Deontay Wilder was gracious with his words but kindly reminded the world of the destruction he can still cause in boxing’s most storied division.  

A clash of former heavyweight titlists pits Wilder versus New Zealand’s Joseph Parker, which will anchor an eight-fight ‘Day Of Reckoning’ super card on December 23 in Riyadh, Saudi Arabia. The longtime former WBC heavyweight title claimant has fought just three minutes worth of ring time in the past two years, a first-round knockout of Robert Helenius last October 15 in Brooklyn, New York.

The quick hit is just a part of Wilder’s extensive legacy as one of the most prolific knockout artists in heavyweight—and boxing—history. It’s what he plans to deliver in December versus Parker, a former WBO titlist whom he tremendously respects but has every intention of leaving him on the business end of an early night.

“I’m just ready to go. When people come to see heavyweight boxing, they come to see excitement,” Wilder noted during the kickoff press conference Wednesday at OVO Arena Wembley in London. “Most of all, they come to see knockouts. One thing for sure, when I come that’s what I come to deliver.”

Wilder has dropped or stopped every opponent he’s ever faced through 15 years and 46 pro bouts. The only man to defeat him is reigning lineal/WBC heavyweight champion Tyson Fury (34-0-1, 24KOs), whom Wilder has floored four times but is 0-2-1 in their memorable trilogy.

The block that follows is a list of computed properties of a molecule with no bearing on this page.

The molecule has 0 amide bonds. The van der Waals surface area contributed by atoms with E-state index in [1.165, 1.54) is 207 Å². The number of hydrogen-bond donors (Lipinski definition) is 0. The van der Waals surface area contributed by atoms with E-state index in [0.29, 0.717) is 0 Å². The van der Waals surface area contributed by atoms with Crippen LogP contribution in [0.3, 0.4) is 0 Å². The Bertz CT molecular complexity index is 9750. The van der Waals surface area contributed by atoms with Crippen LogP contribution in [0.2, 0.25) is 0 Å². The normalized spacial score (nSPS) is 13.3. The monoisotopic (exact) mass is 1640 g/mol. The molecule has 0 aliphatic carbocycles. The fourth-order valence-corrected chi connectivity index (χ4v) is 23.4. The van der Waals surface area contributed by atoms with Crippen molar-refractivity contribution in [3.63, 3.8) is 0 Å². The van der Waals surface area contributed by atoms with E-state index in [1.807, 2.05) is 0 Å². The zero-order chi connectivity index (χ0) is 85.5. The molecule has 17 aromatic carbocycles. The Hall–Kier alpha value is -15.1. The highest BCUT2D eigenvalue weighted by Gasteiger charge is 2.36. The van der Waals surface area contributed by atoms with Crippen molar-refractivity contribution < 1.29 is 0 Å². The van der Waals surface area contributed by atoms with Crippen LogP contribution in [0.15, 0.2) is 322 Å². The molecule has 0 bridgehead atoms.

Fury is one of just two fighters to force Wilder to go to the scorecards, when they fought to a twelve-round, split decision draw in their December 2018 meeting in Los Angeles, California. Bermane Stiverne is the only other fighter to do so, when Wilder won the WBC title via unanimous decision in their January 2015 meeting. Their November 2017 rematch ended inside of one round, one of 42 highlight reel knockouts racked up by the Alabama slammer.

Parker (33-3, 23KOs) was stopped just once through 36 pro bouts. It came at the hands of then-unbeaten Joe Joyce (15-2, 14KOs) in their interim WBO heavyweight title fight last September 24 in Manchester, England. He has since won three straight, including a third-round knockout of Simon Kean on October 28 in Riyadh to position himself for this opportunity.

The former WBO titleholder previously went the distance in a loss to Anthony Joshua, who’d stopped everyone he’d faced prior to their March 2018 WBA, IBF and WBO unification bout in Cardiff, Wales. Parker also went all twelve rounds in a loss to veteran contender Dillian Whyte. He has outlasted several other notable heavyweights among his 33 wins and shares a camp with Fury since relocating to Morecambe, England.

That said, the puncher he faces is unlike another that has appeared before him.

“Come December 23, I’m coming to do the same, coming for the same mission,” noted Wilder. “I’m coming to get my titles back and unify the division. I got everything I need in life. But to come back and finish what I started is going to mean everything to me.”

Jake Donovan is a senior writer for X (formerly Twitter): @JakeNDaBox